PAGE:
“He was writing a book that will, unfortunately, never be published,” said Brendan, a friend of Caruso’s. Brendan originally met Caruso through the Hendrix documentary, approaching Caruso on the street after recognizing him from the movie, and finding a friendship rather than rejection.

“He was a celebrity, but he was a good friend,” Brendan said.

Even with his family, friends and music all keeping him busy, Caruso still gave his time to serve the community he lived in.

“He really did like helping out,” said Ayana, his stepdaughter.

“Paul was a wonderful person, he served others. He would assist homeless people,” said Dash, another friend and fellow musician.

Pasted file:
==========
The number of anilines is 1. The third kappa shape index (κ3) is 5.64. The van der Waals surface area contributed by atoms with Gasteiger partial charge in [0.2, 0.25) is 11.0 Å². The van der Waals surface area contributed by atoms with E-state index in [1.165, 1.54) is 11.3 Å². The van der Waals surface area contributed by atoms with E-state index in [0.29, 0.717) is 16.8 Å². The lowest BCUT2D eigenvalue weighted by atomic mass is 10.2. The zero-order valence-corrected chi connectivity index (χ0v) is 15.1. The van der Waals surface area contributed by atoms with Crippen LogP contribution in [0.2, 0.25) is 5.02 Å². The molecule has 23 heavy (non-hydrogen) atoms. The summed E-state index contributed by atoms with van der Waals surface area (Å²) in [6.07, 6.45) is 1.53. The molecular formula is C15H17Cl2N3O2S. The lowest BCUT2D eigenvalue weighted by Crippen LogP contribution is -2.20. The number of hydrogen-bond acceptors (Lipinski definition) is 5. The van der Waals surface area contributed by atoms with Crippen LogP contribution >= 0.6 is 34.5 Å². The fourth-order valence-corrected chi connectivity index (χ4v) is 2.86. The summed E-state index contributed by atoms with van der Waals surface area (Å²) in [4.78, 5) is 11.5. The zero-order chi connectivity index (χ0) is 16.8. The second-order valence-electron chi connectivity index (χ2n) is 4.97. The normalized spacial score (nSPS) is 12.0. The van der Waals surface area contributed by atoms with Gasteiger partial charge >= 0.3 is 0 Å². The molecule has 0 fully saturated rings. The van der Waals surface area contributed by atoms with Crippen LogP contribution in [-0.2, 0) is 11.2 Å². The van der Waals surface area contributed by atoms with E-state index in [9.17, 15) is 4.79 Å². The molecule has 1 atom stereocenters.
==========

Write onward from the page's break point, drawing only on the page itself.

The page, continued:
“We would do the food runs from Trader Joe’s for the homeless people,” said Gray. “He’d get a big van and we’d just drive around, picking up food.”

To the people who knew Caruso, he was a passionate, intelligent and humble person.

Jimmy Sims, another friend, said Caruso and Carol only recently married after having been together for years. Together, they fed the East Village’s homeless at different local spots over the years. Sims said Caruso would wear a cowboy hat when he played guitar on his stoop.

He is survived by his wife, Carol, his son, Avian, his two brothers, Phil and Tony, several stepchildren, grandchildren and many other family members.

“He was the most intelligent person I’ve ever known,” said his brother Phil. “Throughout his life there had always been a lack of contentment, but these last years were the greatest of his life.”